Faith in a Cultural Evolution

Children sit down for lunch in the Syriac Orthodox church hall in Acton, London after their communion. AMY ASSAD Children sit down for lunch in the Syriac Orthodox church hall in Acton, London after their communion. AMY ASSAD

Children sit down for lunch in the Syriac Orthodox church hall in Acton, London after their communion. AMY ASSAD

It is July on the hottest weekend of the year, and the Syrian Orthodox church is packed with people. Those in attendance—mostly Syriacs from Syria and Iraq—who did not get a seat are jostling for a view in the doorway, while others are wedged into window ledges or propped up against the side walls. Many of the women are keeping cool with lace fans, normally reserved for long summer wedding ceremonies in their home countries. It certainly feels like the Middle East. We are, in fact, in Acton, London.

“Don’t forget your roots are there. I know you are British now, but you came from Iraq, from Syria, Iran, Lebanon and Turkey,” pleads Father Thomas, bishop of the Syrian Orthodox church in London, to the young generation of the Syriac diaspora who have gathered for their communion. Some let out a giggle, though it is unclear whether his statement was designed to be tongue in cheek.

It is, for the most part, a typically Syrian Orthodox service. The use of English during the ceremony, as well as traditional English prayers-—interspersed between the usual Syriac and Arabic—are, however, a new introduction. “Many of them don’t speak Arabic or Syriac,” says my cousin, Rula, gesturing to the newly communed in the church hall after the ceremony. That includes her three children. The group look uncomfortable in their traditional white robes, while others have gone off piste and come dressed in full angel garb. At the head of the children’s lunch table sits Father Thomas, next to the bemused-looking Syrian Orthodox bishop of Baghdad. They are surrounded by bottles of Fruit Shoots, cupcakes and ham or jam sandwiches.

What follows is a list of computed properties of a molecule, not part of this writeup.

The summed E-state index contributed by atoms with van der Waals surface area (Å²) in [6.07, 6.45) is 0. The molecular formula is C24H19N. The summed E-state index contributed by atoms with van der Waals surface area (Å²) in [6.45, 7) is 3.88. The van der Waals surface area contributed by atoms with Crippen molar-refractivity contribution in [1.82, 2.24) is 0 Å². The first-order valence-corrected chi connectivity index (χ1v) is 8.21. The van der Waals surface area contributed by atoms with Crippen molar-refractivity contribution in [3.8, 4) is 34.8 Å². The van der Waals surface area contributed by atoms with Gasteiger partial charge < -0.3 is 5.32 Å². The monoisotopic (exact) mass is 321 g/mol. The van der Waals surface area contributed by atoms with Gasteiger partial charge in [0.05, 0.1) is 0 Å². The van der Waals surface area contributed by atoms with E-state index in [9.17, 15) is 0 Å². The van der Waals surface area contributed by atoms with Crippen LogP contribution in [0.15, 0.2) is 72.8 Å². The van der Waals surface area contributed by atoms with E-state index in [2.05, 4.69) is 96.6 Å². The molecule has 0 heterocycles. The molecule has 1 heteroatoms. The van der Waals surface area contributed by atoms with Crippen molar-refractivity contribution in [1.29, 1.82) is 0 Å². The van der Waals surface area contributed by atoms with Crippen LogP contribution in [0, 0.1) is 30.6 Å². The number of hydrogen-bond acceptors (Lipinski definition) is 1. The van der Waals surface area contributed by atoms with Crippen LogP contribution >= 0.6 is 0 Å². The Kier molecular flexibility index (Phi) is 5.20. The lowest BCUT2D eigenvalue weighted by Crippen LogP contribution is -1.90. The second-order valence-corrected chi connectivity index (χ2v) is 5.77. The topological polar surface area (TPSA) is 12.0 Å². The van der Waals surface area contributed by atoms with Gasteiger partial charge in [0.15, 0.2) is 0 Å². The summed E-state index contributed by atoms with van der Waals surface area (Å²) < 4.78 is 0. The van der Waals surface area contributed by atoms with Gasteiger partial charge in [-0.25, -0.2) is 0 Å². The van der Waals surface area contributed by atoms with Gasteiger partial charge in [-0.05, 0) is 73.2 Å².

[inset_left]Don’t forget your roots are there. I know you are British now, but you came from Iraq, from Syria, Iran, Lebanon and Turkey.[/inset_left]

London is unique for being home to a wide array of cultures that have played an integral role in shaping its character. Naturally, the city has also affected and altered the traditions and habits of those communities. However, there is a growing concern among the older generations of the Middle Eastern Christian diaspora, that as their homelands become increasingly dangerous places to live or visit, and therefore a more distant influence on their children, the new generation will stop identifying with their cultural roots and their ancient religious traditions altogether.

This concern is also pertinent for members of London’s Muslim Middle Eastern community this month, as Muslims all over the globe, including those in London, observe Ramadan. “The religion is not lived organically here,” says Tam, a journalist from London, which, he says, can make some aspects of observing Ramadan feel more forced. “If you don’t conform, it can be seen as detrimental. If you do practice, people are quicker to judge. People sometimes suffer from superiority.” Whereas, he says, “In the Middle East [all denominations] understand the place of religion and traditions.”

In the Middle East, the cafes and restaurants (at least, those that are not in the Christian areas) comply with restrictions of Ramadan, which makes it easier for those who are fasting to avoid temptation. Everything, apart from the weather, is working in their favor. “Here, you are surrounded by people who can eat and drink,” says Hakima, a Moroccan national, who works as a secretary in London. “You forget, you think, ‘Why is that person drinking?’" But, she adds, “The first few days are hard, but then you get used to it.”